The film suffers for the familiarity of its Macguffin - it is yet ANOTHER infinitely powerful weapon that could destroy the universe. But the guy who wants to wield it - a “dark elf” played by Christopher Eccleston - feels relatively original.
Tom Hiddleston's Loki is often described as a “fan favourite”, but I, for one, am getting tired of his smirky shenanigans. Plus the film fails to come up with anything interesting for Thor's band of merry men to do - they were one of the best parts of the first film.
Director Alan Taylor - a Games of Thrones veteran - doesn't display Thor helmer Kenneth Branagh's talent for creatively-staged action or tilty camera-work, but he steps up to the task of lending everything the requisite gravitas.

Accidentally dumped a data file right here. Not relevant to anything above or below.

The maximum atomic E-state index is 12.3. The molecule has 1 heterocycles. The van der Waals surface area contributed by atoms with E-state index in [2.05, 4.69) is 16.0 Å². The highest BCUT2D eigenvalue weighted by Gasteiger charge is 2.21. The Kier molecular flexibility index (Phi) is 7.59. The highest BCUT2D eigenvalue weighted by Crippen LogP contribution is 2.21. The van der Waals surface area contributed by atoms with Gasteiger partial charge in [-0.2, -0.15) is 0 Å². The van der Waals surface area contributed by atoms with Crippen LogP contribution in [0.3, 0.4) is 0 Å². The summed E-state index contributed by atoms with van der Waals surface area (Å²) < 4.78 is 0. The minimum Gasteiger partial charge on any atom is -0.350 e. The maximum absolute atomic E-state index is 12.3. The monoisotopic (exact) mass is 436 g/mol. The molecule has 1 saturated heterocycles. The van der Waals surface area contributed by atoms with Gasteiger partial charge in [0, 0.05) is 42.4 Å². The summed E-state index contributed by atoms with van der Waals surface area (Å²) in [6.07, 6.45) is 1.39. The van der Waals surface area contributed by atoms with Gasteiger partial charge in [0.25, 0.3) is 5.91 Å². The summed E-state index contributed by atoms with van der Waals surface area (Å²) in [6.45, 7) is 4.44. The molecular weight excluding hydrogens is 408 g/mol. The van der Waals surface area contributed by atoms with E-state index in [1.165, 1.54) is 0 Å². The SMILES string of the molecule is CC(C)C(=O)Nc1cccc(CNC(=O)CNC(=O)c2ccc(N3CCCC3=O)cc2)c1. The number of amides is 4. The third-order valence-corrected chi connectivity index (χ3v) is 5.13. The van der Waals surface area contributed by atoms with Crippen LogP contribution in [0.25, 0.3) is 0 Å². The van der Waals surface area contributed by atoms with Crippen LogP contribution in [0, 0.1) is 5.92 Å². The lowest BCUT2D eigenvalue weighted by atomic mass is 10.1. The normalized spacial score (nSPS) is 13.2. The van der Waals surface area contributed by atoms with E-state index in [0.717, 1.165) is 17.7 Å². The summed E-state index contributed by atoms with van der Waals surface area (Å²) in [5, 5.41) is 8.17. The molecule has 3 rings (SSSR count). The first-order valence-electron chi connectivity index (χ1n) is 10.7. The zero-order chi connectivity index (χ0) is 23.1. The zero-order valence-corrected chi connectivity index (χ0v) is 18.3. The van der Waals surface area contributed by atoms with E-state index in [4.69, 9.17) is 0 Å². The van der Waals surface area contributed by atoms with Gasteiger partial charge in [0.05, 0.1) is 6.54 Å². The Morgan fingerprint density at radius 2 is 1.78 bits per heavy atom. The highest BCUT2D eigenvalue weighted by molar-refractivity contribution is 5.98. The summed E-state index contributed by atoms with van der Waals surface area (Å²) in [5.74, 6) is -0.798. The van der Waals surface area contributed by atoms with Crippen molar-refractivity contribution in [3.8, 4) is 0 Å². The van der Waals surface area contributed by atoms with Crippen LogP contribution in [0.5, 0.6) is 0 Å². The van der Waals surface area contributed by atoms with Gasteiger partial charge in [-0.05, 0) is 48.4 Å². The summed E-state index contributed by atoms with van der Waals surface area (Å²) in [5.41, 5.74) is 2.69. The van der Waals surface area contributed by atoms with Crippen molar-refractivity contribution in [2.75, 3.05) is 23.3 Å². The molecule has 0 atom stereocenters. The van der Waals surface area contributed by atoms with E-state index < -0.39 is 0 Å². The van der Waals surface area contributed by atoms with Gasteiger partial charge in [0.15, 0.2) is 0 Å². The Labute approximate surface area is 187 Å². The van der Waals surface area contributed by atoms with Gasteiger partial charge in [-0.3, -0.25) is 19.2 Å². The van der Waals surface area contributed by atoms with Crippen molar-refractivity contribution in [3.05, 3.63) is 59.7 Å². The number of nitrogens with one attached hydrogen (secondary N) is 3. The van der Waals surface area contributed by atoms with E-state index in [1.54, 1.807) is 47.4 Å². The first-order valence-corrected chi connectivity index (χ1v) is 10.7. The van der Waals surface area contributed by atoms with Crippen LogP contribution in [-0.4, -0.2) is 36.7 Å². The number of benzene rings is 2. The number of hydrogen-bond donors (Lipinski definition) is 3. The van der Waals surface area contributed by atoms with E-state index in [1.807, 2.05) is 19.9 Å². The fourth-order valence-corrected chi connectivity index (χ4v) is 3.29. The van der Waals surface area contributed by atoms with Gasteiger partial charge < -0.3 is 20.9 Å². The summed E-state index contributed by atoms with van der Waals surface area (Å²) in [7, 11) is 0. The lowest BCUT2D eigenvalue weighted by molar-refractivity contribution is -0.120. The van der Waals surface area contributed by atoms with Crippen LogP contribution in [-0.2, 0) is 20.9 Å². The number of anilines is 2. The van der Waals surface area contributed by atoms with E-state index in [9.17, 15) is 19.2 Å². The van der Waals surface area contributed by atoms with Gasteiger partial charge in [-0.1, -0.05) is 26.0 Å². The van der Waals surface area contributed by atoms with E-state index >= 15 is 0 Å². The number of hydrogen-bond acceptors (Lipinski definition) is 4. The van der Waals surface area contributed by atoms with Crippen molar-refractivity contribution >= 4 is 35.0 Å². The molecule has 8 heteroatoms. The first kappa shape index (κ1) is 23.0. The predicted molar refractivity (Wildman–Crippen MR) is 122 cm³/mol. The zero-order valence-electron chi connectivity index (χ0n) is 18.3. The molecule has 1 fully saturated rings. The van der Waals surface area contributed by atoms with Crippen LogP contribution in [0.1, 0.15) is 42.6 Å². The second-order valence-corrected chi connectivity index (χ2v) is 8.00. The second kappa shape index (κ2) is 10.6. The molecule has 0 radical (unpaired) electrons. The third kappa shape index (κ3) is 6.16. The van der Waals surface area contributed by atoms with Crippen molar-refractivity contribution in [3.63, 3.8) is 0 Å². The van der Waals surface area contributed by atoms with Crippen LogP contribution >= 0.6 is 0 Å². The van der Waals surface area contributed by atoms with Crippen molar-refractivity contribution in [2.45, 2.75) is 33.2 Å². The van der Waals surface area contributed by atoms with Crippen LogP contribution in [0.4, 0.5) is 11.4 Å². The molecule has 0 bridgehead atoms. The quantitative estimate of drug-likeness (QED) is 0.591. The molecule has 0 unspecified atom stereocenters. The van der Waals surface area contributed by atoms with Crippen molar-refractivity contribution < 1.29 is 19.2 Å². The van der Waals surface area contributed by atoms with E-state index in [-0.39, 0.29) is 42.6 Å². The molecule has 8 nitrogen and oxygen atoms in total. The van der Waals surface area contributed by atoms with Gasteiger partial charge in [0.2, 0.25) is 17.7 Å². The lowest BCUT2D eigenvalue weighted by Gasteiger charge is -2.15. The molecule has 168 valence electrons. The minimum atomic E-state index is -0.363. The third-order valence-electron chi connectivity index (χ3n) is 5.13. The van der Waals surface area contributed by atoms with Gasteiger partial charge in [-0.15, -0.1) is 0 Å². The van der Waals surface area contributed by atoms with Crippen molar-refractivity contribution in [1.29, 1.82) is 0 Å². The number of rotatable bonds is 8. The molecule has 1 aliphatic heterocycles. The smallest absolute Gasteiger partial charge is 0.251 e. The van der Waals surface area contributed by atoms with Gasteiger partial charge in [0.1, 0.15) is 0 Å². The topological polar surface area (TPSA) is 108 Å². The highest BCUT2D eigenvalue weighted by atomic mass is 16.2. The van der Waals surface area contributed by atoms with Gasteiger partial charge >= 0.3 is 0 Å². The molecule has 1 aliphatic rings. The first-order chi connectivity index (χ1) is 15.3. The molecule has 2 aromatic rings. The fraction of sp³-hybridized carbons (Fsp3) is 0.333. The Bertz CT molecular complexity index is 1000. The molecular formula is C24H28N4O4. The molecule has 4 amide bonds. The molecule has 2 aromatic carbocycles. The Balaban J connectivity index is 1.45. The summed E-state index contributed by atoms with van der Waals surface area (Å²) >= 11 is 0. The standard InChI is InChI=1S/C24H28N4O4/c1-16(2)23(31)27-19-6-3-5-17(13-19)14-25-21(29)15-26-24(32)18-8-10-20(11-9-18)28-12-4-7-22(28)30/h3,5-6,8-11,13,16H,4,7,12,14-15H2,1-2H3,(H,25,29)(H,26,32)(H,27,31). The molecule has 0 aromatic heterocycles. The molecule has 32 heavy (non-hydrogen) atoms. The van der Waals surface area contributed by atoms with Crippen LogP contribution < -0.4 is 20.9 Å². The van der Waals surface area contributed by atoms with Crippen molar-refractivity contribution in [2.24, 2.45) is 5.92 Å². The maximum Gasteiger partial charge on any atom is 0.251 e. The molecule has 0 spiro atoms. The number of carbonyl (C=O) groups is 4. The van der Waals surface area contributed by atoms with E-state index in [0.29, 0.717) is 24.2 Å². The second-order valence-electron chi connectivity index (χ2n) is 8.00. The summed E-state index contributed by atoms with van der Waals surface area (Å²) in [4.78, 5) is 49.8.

I felt a little action starved in the first half, but Thor: The Dark World perks up considerably in the final third. It may lack the surprise of the first film, but Marvel Studios is still making the best superhero movies around.
Time Out London
Total Film (UK)
The worst of the Marvel films so far, almost too serious for its own good, but still, as movies go, not too bad.
Love this one. Brilliant So excited the brothers are back. Yeeehaa
brothers back to back
Thor't I'd buy it... think I will
Another great Marvel product... fantastic production, graphics, continuity of interwoven Marvel stories and humour to boot.